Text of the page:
Norwich airman remembered in Holland
A Norwich airman's family have returned to the UK from the Netherlands after attending a memorial event in his honour.
Reginald James died on October 7, 1944, during the second world war when his plane was shot down near Walcheren in the Netherlands.
A memorial stone to Mr James, who was born in Constitution Hill, Norwich, was unveiled on the site where his plane crashed, between Zoutelande and Westkapelle, earlier this month, and 15 members of his family attended the event.
The family also presented a small book to the people of Holland on the trip, detailing Mr James' life with words and pictures.
Mr James' niece, Jill Taylor, from Salhouse, said: 'The day of the unveiling ceremony began with a quiet visit by the family to Reg's grave where we paid our respects and laid a poppy wreath.
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'The memorial is set in a small, secluded copse and a great number of people had gathered there before us, including a representative from the British Embassy, an envoy from the Dutch Royal Family, and a large crowd of local people.
'When the memorial was unveiled by the representative from the British Embassy, it took everyone's breath away. It is simple in design, yet magnificent, with a black, marble column on each side and a reclaimed propeller in the centre.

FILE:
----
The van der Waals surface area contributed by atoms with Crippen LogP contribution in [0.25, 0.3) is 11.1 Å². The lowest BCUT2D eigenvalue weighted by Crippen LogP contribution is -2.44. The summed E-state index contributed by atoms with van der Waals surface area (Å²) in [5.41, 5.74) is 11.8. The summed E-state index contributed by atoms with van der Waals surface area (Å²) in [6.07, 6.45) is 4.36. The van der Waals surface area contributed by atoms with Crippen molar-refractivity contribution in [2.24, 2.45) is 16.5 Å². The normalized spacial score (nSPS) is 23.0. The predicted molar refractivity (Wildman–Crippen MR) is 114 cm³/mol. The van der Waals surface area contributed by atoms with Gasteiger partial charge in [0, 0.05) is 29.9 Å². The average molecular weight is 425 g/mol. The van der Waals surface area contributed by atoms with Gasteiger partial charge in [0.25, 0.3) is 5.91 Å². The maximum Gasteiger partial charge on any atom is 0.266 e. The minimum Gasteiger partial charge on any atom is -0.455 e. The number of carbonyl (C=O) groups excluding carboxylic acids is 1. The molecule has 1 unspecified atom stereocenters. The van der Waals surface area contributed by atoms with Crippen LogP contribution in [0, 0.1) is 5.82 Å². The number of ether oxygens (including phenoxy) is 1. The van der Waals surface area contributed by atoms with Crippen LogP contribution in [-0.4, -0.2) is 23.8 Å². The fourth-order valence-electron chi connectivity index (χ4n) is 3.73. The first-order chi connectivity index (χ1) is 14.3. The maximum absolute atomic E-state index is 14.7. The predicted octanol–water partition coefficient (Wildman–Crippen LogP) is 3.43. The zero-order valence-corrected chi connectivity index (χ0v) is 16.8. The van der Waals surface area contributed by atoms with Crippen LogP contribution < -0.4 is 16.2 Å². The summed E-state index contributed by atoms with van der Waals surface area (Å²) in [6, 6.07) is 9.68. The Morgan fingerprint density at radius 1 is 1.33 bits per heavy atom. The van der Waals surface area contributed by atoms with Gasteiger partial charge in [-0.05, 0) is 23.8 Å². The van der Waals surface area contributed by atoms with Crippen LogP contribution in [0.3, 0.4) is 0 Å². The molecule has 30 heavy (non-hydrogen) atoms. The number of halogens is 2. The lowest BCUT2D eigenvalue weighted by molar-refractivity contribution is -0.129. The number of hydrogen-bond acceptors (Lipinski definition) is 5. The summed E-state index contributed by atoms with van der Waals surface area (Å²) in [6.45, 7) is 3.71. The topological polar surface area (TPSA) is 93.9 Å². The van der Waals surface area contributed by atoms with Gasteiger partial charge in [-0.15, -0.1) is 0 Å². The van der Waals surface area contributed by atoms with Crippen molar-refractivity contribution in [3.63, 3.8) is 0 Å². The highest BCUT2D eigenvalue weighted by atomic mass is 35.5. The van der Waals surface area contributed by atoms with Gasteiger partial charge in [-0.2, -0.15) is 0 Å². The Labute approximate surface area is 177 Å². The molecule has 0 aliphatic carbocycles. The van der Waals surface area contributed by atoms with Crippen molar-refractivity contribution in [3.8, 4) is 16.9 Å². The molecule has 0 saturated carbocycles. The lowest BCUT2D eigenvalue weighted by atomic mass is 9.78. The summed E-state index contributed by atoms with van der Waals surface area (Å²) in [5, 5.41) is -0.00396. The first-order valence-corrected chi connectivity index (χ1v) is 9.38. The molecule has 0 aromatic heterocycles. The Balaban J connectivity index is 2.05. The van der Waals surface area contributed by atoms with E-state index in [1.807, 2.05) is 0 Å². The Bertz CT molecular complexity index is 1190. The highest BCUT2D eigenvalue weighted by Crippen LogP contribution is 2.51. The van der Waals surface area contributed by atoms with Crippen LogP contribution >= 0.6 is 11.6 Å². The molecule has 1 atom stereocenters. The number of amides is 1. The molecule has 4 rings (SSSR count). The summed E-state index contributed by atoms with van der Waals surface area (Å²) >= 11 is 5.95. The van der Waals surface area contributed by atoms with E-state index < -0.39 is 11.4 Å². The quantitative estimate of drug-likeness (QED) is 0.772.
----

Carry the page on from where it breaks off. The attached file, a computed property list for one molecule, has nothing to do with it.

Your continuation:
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'The wording on one column is in Dutch and on the other in English. It is a fitting tribute not only to Reg, to whom it is dedicated, but also to all his comrades who fell in Walcheren during the war.'
She said that wreaths were then laid by the memorial, including one from the young Dutchmen, Han and Matthieu, who had found the remains of Mr James' plane and were responsible for the memorial being erected.
She added: 'Reg's nephew, Bob James, gave a very heartfelt word of thanks on behalf of the family and the ceremony ended with a flypast by a small plane of the same vintage as the Airspeed Oxford in which Reg was shot down.
'It was a wonderful day, tinged with sadness, but evoking great pride, and the whole occasion has left a huge impression on us all. We will never forget that day.'
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